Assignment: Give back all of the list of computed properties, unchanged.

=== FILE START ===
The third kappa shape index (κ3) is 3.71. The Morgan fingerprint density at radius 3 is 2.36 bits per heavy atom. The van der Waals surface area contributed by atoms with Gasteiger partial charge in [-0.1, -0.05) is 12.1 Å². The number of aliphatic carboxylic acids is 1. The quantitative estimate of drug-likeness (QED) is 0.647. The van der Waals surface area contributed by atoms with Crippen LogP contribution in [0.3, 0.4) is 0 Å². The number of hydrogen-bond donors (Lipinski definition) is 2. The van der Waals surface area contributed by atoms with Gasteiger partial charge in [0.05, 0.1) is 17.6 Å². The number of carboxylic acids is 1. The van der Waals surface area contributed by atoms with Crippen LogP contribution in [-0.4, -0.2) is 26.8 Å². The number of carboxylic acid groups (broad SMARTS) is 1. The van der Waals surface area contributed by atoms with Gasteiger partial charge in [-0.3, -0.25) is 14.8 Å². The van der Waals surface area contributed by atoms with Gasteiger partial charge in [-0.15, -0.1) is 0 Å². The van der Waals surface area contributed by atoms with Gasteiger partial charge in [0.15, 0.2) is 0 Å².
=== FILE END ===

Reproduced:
The third kappa shape index (κ3) is 3.71. The Morgan fingerprint density at radius 3 is 2.36 bits per heavy atom. The van der Waals surface area contributed by atoms with Gasteiger partial charge in [-0.1, -0.05) is 12.1 Å². The number of aliphatic carboxylic acids is 1. The quantitative estimate of drug-likeness (QED) is 0.647. The van der Waals surface area contributed by atoms with Crippen LogP contribution in [0.3, 0.4) is 0 Å². The number of hydrogen-bond donors (Lipinski definition) is 2. The van der Waals surface area contributed by atoms with Gasteiger partial charge in [0.05, 0.1) is 17.6 Å². The number of carboxylic acids is 1. The van der Waals surface area contributed by atoms with Crippen LogP contribution in [-0.4, -0.2) is 26.8 Å². The number of carboxylic acid groups (broad SMARTS) is 1. The van der Waals surface area contributed by atoms with Gasteiger partial charge in [-0.3, -0.25) is 14.8 Å². The van der Waals surface area contributed by atoms with Gasteiger partial charge in [-0.15, -0.1) is 0 Å². The van der Waals surface area contributed by atoms with Gasteiger partial charge in [0.15, 0.2) is 0 Å².